This week’s epic political scandal seems to have been born by Edward Snowden, the Booz-Allen employee who allegedly released secret information that our government was conducting erstwhile surveillance of US citizens. Some claim he is a hero, in the vein of a Julian Assange or a Bradley Manning. Others compare him to Daniel Ellsberg of Pentagon Papers fame. In some circles, he is a traitor and should get 20 years-in the electric chair. Or worse.
Snowden is neither hero nor heretic. He is nothing more than a publicity-seeking would-be political martyr, revealing what he surreptitiously stole before fleeing to, and get this, China, in protest of government surveillance of its citizens. Yup, he went to China to protest that.
(Commence thoughtful pause)
Snowden, having recently made that all too common passage from deserved obscurity to partial notoriety, isn’t the problem. He serves as a mere symptom of something we’d rather not face.
The problem is the presumption, driven by years of common-law based interpretations of the Constitution, that we have a right to privacy. In reality, however, nuh-uh. We don’t.
Any Constitutional lawyer can tell you that there is no affirmative right to privacy anywhere in the Constitution. This “right” is based, firstly, on the 9th amendment, which effectually says that just because a right isn’t actually listed in the Constitution does not mean that it doesn’t exist. This is known in legal circles as the Penumbra, or a body of rights held to be guaranteed by implication in a civil constitution. It also stems from Olmstead v US in 1928, in which Justice Brandeis argued that the Framers of the Constitution had created a framework for the greatest right of all: “the right to be left alone.” These sentiments are also found in the 3rd amendment, which guarantees against soldiers being quartered in your home against your will, and the 4th, which protects you from illegal search and seizure of persons, papers, houses and effects.
Irrespective how you read it, this ostensible right to privacy was not baked into the Constitutional cake, even though the Framers certainly understood the word and its implications. The word privacy does not exist in the document. It was left out as a specific article or amendment because, in my estimation, the Framers wanted to leave our privacy open for interpretation by the government. And so they did.
And so, as of today, here is the state of your right to privacy:
Facial recognition technology rivals the accuracy of fingerprints in its ability to distinguish one person from another. DNA can pinpoint not only your genetic identity, but that of your ancestors. Google knows everything you’ve searched for in the last 10 years, Amazon knows what you bought, and Apple knows where you’ve been and whom you’ve spoken to. All of this information is in the same form, stored in the same format-a series of ones and zeros, stored on electronic media. It can be mined, interpreted and acted upon by whoever has the juice to do so. That “juice” can be legal authority or financial heft. And they don’t even need to ask our permission, since we’ll never know that it’s been done.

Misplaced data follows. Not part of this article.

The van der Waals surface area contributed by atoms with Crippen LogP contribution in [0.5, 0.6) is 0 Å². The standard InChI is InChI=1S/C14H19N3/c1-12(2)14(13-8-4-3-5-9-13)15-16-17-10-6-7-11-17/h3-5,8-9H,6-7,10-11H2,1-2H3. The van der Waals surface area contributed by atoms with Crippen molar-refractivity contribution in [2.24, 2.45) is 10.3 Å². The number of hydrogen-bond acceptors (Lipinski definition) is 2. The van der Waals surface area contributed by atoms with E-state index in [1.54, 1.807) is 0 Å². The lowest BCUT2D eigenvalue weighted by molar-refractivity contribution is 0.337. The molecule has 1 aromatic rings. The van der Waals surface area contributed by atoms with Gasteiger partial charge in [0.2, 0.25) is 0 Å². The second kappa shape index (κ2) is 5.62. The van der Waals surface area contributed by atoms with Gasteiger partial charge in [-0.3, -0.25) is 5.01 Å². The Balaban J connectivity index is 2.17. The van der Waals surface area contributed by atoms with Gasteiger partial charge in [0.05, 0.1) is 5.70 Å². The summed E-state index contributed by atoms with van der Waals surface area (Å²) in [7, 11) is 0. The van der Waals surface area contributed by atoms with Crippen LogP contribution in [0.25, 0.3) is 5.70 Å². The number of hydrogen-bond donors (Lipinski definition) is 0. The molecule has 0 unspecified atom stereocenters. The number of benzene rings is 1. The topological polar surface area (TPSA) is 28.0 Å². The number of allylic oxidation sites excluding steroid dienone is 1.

Yes folks, it’s time to get over it. Whatever privacy you believe that you are currently in possession of is brought to you by your friendly neighborhood government, and it can be retrieved, in full, at the drop of a pressure cooker bomb.
This truth has special significance since Americans decided en mass, soon after 9/11, that their government was supposed to know what every terrorist was thinking, everywhere in the world, all the time, lest we lose any more of those really expensive buildings. Well folks, since terrorists don’t usually identify themselves for us, we have to mine what everyone is doing in order to separate the good guys and the bad. If you don’t know what you should be listening to, you must listen to everything and then sort it out later.
Anyone with a computer can search to see how so many faulted Barack Obama for the Boston Bombing, claiming that he was failing in his role as über protector of the weak. They also complained, quite loudly, about leaks regarding the Bin Laden killing and intelligence we had received about North Korea’s nuclear program.
Just last summer, near billionaire, Congressman and accused arsonist (he settled with the insurance company) Darrell Issa was threatening the Whitehouse with even more investigations into their supposed failures in not stopping leaks to the media of secret information. The Fox “news” reporter, James Rosen, was attempting to interview high level informants who feed us information from North Korea, putting the lives of these informants, as well as American military personnel, at risk, simply to further his career. Yet it is these same people who do Casablanca-esque Captain Renault impersonations when they hear that our government is investigating news personnel to find the sources of those leaks.
We expect our government to keep us safe from those who would harm us, yet god forbid if they also happen to find out anything about the rest of us. We expect the government to know who the “terrorists” are, as distinguished from the rest of us, yet no one has found a way to distinguish them from us. Remember Timothy McVeigh? Well friends, no one is born a terrorist-that tends to happen later in life. And you can’t tell who is becoming one unless you listen to everyone, not just those with funny last names.
As long as we remain terrified of our neighbors, immigrants and anyone who subscribes to a different religion than we, you can forget about privacy. You don’t have any, and you’ll have less tomorrow. Edward Snowden simply told us what we should have already known, if only we had been paying attention.
Move along folks, there’s nothing to see here.